It is thought the bleaching of linen initially began in the village in 1770. Ligoniel is situated on Wolf Hill, which so named it is said because this is where the last wolf in Ireland was killed. At one time there were no less than six mills operating in the Ligoniel area alone so it is no wonder that Belfast became known as Linenopolis.
Around the year 1850, the villages of Ligoniel and Wolfhill were in St. Patrick's Parish. The parishioners had to walk from this area into the city centre for Mass, no matter the weather! Belfast was expanding a lot in those days. The flax mill was coming to its strength by developing the work force of North Belfast. Within a short while Ligoniel Road was known as Tram Routes 15 and 16 from Castle Junction; Ligoniel was a hive of activity with more owrk than the inhabitants could handle so they bussed people in morning, noon and night.
In 1851 the Society of St Vincent de Paul bought a site of a temporary chapel in Ligoniel, and the next year constructed a school at the cost of £370. Thirteen years later, the Bishop of the Diocese had this school building converted to a church, and the Parish of Saint Vincent de Paul was born.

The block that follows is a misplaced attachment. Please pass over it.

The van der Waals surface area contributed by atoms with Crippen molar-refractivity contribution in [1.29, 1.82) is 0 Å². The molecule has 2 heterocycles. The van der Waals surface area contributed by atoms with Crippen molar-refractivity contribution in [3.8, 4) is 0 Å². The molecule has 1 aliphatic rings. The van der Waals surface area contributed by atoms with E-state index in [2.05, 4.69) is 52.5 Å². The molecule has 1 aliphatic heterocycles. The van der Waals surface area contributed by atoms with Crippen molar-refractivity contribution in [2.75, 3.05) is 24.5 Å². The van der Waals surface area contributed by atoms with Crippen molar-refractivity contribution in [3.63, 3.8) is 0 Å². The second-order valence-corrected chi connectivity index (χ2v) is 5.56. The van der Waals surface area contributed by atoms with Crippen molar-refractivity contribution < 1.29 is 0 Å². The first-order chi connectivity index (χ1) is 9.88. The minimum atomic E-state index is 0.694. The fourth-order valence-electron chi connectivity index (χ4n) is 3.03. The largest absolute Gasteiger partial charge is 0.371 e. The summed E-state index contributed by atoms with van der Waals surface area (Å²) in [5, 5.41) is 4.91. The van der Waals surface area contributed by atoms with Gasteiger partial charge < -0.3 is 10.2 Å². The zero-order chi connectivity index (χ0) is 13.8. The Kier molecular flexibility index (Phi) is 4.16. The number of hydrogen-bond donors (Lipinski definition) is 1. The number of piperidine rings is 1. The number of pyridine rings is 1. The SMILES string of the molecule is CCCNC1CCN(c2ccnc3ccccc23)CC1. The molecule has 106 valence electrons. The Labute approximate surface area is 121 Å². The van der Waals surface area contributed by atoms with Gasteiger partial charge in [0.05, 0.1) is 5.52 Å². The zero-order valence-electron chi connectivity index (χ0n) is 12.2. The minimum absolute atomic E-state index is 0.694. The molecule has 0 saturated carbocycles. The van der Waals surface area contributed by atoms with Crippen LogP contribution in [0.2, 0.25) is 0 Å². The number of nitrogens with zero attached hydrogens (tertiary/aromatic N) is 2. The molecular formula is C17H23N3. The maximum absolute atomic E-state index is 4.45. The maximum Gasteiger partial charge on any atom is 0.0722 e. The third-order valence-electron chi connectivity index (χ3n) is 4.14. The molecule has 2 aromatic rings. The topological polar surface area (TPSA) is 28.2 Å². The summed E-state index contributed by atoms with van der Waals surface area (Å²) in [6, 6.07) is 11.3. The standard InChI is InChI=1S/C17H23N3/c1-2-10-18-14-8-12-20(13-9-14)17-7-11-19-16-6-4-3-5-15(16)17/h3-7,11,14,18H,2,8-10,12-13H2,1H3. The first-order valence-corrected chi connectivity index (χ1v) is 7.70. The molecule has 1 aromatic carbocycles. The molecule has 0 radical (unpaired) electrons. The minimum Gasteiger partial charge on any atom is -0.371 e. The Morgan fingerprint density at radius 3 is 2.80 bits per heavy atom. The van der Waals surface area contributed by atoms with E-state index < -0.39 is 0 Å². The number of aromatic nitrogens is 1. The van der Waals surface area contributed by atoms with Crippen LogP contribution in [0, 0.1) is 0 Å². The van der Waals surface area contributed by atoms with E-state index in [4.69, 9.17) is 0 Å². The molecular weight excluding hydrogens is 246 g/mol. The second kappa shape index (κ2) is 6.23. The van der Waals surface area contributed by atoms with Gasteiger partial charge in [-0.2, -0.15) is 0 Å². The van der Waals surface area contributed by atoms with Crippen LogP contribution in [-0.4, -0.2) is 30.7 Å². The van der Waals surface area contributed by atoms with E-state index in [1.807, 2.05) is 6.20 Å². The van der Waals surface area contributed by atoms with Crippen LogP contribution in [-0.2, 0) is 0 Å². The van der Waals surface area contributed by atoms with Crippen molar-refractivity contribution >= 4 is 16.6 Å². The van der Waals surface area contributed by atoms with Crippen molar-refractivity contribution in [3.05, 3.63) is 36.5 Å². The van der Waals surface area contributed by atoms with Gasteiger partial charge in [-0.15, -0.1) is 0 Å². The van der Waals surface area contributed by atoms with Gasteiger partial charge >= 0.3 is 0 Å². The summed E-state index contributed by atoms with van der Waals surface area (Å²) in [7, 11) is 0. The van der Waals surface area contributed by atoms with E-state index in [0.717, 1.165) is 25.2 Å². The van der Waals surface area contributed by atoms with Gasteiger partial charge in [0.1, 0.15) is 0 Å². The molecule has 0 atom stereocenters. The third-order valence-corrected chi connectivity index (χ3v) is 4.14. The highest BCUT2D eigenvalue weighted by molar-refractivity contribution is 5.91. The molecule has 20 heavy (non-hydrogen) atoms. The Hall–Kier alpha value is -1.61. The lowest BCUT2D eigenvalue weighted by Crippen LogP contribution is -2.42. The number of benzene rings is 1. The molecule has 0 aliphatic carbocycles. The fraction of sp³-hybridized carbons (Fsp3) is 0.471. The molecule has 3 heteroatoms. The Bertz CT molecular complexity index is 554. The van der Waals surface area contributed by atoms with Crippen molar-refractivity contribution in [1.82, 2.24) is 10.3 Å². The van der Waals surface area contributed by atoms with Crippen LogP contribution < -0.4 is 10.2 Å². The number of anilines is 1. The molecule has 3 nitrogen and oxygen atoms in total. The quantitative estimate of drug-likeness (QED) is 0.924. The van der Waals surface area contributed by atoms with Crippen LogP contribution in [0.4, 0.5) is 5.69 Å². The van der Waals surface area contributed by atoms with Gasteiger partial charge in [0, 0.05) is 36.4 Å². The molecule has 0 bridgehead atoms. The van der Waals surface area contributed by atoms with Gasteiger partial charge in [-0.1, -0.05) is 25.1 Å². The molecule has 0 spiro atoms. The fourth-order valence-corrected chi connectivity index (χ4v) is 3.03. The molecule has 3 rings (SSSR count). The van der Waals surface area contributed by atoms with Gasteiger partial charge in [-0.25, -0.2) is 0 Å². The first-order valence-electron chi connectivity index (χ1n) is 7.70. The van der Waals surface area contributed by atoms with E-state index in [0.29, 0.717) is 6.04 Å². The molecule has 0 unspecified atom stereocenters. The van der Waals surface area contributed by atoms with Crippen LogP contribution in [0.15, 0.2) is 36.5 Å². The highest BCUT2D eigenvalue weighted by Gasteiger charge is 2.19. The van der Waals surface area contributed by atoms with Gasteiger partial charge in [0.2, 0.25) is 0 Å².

If walking here from Ligoniel stroll 1, you will also pass St. Mark's COI, built only 2 years later.
The cache - This is a micro cache containing just a log so please bring your own pencil! Please be careful replacing the log in the cache, it needs to be rolled tight. There is a boxing club near the church so be aware of sudden muggle appearance!
To complete the full "Ligoniel stroll" series, certain information is required from the location of each cache. If you would like to know what information you will require from this cache site, please scroll down.
What number is written on the log sheet surrounded by stars?
What are the 8 digits written on the front of the church?